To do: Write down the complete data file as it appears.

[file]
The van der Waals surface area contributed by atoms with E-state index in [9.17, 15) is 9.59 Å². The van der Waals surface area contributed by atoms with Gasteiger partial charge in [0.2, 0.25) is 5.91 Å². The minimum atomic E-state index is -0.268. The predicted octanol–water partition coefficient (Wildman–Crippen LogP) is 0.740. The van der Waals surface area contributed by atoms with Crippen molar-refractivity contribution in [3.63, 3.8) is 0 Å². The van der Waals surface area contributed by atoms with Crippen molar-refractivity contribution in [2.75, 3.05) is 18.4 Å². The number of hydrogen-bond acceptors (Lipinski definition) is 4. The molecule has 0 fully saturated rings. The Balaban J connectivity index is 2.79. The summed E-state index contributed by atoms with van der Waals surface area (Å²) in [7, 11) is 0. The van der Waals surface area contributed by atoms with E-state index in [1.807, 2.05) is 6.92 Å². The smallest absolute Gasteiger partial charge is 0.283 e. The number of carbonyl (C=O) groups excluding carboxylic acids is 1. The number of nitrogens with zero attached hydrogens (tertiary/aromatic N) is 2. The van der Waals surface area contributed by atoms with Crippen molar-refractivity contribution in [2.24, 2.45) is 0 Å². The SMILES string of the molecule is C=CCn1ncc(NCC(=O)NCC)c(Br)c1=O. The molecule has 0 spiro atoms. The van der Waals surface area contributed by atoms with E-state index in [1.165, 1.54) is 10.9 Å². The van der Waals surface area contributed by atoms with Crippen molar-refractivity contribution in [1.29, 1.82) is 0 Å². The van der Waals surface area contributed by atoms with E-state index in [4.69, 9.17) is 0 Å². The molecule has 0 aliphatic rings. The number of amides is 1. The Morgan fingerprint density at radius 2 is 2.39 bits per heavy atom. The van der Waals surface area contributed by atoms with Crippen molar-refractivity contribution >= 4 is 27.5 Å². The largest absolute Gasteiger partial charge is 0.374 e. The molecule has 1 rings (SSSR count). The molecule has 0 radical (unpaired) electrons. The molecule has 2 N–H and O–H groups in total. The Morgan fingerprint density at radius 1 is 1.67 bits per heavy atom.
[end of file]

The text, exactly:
The van der Waals surface area contributed by atoms with E-state index in [9.17, 15) is 9.59 Å². The van der Waals surface area contributed by atoms with Gasteiger partial charge in [0.2, 0.25) is 5.91 Å². The minimum atomic E-state index is -0.268. The predicted octanol–water partition coefficient (Wildman–Crippen LogP) is 0.740. The van der Waals surface area contributed by atoms with Crippen molar-refractivity contribution in [3.63, 3.8) is 0 Å². The van der Waals surface area contributed by atoms with Crippen molar-refractivity contribution in [2.75, 3.05) is 18.4 Å². The number of hydrogen-bond acceptors (Lipinski definition) is 4. The molecule has 0 fully saturated rings. The Balaban J connectivity index is 2.79. The summed E-state index contributed by atoms with van der Waals surface area (Å²) in [7, 11) is 0. The van der Waals surface area contributed by atoms with E-state index in [1.807, 2.05) is 6.92 Å². The smallest absolute Gasteiger partial charge is 0.283 e. The number of carbonyl (C=O) groups excluding carboxylic acids is 1. The number of nitrogens with zero attached hydrogens (tertiary/aromatic N) is 2. The van der Waals surface area contributed by atoms with Crippen molar-refractivity contribution in [2.24, 2.45) is 0 Å². The SMILES string of the molecule is C=CCn1ncc(NCC(=O)NCC)c(Br)c1=O. The molecule has 0 spiro atoms. The van der Waals surface area contributed by atoms with E-state index in [1.165, 1.54) is 10.9 Å². The van der Waals surface area contributed by atoms with Crippen molar-refractivity contribution in [1.29, 1.82) is 0 Å². The van der Waals surface area contributed by atoms with E-state index in [4.69, 9.17) is 0 Å². The molecule has 0 aliphatic rings. The number of amides is 1. The Morgan fingerprint density at radius 2 is 2.39 bits per heavy atom. The van der Waals surface area contributed by atoms with Crippen molar-refractivity contribution >= 4 is 27.5 Å². The largest absolute Gasteiger partial charge is 0.374 e. The molecule has 1 rings (SSSR count). The molecule has 0 radical (unpaired) electrons. The molecule has 2 N–H and O–H groups in total. The Morgan fingerprint density at radius 1 is 1.67 bits per heavy atom.